HOUSTON -- In terrible times, wonderful deeds. That's the ongoing story of Houston's recovery from Hurricane Harvey.As the Astros and Rangers returned to the diamond in St. Petersburg, charitable contributions continued to pour in throughout Major League Baseball.This is what we as Americans do in times like this. This is
HOUSTON -- In terrible times, wonderful deeds. That's the ongoing story of Houston's recovery from Hurricane Harvey.
As the Astros and Rangers returned to the diamond in St. Petersburg, charitable contributions continued to pour in throughout Major League Baseball.
This is what we as Americans do in times like this. This is what Major League Baseball and its clubs have always done.
On Tuesday, the Rangers pledged $1 million to relief efforts. Meanwhile, the Astros, Rangers and MLB jointly announced that ticket, concession and parking revenues from this week's three-game series at Tropicana Field would go to relief efforts.
Cubs manager Joe Maddon's Respect 90 Foundation said it will give its share of proceeds from Maddon's Burnout and Casino Night Classic Fundraiser to Harvey relief efforts. That event is Saturday at Fields Auto Dealership in Glenview, Ill.
Fans can also donate to relief efforts at YouCaring.com/AstrosHarvey and YouCaring.com/MLBSupports. Proceeds will benefit the Astros Foundation's hurricane relief efforts.
"We are committed to doing our part to provide aid and assistance to the growing amount of Houston-area residents that are desperately in need right now," said Astros owner Jim Crane, who donated $4 million to the relief efforts, in a statement.
"On behalf of everyone in the Astros' organization, I'd like to thank MLB, the MLB Players Association, the Tampa Bay Rays and all of the other Major League clubs that have showed tremendous support for our city with their respective giving efforts."
Those efforts were ongoing as Houston saw sunshine for the first time in days as Harvey wobbled eastward, leaving a devastated city in its wake.
For dozens of players with connections to Houston, there was an assortment of good wishes.
Astros Hall of Famer Craig Biggio came to Houston 29 years ago from New Jersey as a nervous rookie. He arrived and never left, raising three children, coaching high school baseball and becoming deeply involved in several community projects, most notably The Sunshine Kids.
Biggio released the following statement:
My love and prayers to everyone in Houston and the great state of TEXAS! It is amazing to see the strength, generosity and the incredible volunteers during this horrible disaster.
STAY STRONG TEXAS!
I love you
Cubs reliever C.J. Edwards tweeted:
Cubs pitcher Jacob Arrieta, who lives in Austin and has friends in the hard-hit Heights area of Houston, told MLB.com he had stayed in touch with people.
"It's a little scary, but everything's going to be OK -- they'll be all right," Arrieta said. "There are a lot of people out there who are much worse off."
Another player with deep ties to Houston is D-backs first baseman Paul Goldschmidt of The Woodlands. He has family and friends across the area.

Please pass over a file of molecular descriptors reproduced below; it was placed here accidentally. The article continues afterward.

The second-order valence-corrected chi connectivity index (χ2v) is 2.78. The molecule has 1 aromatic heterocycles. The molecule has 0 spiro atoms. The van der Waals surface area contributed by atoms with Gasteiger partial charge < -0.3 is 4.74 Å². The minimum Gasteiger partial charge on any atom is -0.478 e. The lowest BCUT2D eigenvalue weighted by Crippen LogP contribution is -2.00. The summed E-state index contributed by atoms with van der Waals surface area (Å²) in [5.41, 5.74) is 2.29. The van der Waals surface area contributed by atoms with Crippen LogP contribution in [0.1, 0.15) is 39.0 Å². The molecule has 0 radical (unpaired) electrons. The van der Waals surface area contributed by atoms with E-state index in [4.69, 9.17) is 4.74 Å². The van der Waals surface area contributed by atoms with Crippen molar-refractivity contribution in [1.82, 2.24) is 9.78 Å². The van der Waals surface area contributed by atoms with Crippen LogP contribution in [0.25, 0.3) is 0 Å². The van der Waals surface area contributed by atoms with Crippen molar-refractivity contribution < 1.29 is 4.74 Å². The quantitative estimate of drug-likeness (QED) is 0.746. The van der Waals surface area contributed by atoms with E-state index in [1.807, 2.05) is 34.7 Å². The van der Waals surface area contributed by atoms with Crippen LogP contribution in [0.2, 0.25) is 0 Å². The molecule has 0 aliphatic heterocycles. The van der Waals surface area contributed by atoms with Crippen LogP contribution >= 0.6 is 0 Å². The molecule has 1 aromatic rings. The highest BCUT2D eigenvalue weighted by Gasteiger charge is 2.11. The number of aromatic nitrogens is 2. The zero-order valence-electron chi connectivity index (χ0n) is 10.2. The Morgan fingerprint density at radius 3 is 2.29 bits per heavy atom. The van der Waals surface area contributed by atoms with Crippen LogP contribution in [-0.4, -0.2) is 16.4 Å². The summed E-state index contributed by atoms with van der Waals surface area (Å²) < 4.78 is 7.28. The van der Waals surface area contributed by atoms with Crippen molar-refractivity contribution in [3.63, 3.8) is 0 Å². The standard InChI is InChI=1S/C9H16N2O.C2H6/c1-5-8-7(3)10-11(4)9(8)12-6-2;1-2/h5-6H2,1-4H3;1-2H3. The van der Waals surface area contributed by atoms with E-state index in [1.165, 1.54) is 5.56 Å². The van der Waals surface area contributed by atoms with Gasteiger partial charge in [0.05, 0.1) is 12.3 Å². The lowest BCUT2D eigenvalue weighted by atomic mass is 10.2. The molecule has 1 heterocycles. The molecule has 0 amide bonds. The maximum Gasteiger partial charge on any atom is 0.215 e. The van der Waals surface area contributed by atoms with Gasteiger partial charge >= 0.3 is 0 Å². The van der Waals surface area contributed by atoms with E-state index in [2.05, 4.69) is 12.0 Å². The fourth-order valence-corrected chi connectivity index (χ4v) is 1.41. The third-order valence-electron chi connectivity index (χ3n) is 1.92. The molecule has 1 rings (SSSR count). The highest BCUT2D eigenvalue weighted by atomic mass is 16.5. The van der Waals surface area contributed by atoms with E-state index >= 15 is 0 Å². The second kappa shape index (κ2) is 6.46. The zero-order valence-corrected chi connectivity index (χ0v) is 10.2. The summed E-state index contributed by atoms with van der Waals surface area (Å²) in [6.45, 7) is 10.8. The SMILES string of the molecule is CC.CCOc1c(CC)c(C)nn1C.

"My family -- luckily -- is not in the city, they're pretty far north, so for now, they're doing pretty well," Goldschmidt said. "But everyone has got other friends, and you're trying to text them and reach out. People are doing the best they can. There are people in some pretty dire situations as we all have seen on the news."
Goldschmidt has lived through other storms and thought Harvey would pass through quickly and that would be that.
"I didn't really realize how bad the situation was just because hurricanes had come when I lived there and you just assumed it was going to be more under control," Goldschmidt said. "The first couple of days, I didn't really think too much about it, but now seeing the news, it's pretty scary.
"You feel helpless. There's nothing you can do. The people there are doing everything they can. You've heard some great stories about people banding together. It's great to hear those stories, and you know people are going to come together, but you just keep praying for the people there."
• Proceeds from the Astros Foundation Share2Care 50/50 raffle will go to the American Red Cross and Houston relief efforts for the remainder of the season. The Astros hold a Share2Care raffle during every home game at Minute Maid Park.
• Cubs Charities will donate Wednesday's 50/50 Raffle proceeds to the Red Cross.
• MLB and the MLBPA on Monday announced a $1 million donation to relief efforts.
• The Ballpark of the Palm Beaches, the Astros' Spring Training home, is collecting donations to be shipped to Houston. Crane Worldwide will ship the items to Houston and its surrounding area.
The ballpark is located at 5444 Haverhill Road, West Palm Beach, Fla., 33407, and donations are being accepted through Wednesday. Among the most-needed items: nonperishable food items, bottled water, blankets, baby food and formula, diapers, toilet paper and animal crates and dried pet food.
Richard Justice has been a reporter for MLB.com since 2011. Read his columns and follow him on Twitter at @RichardJustice This story was not subject to the approval of Major League Baseball or its clubs.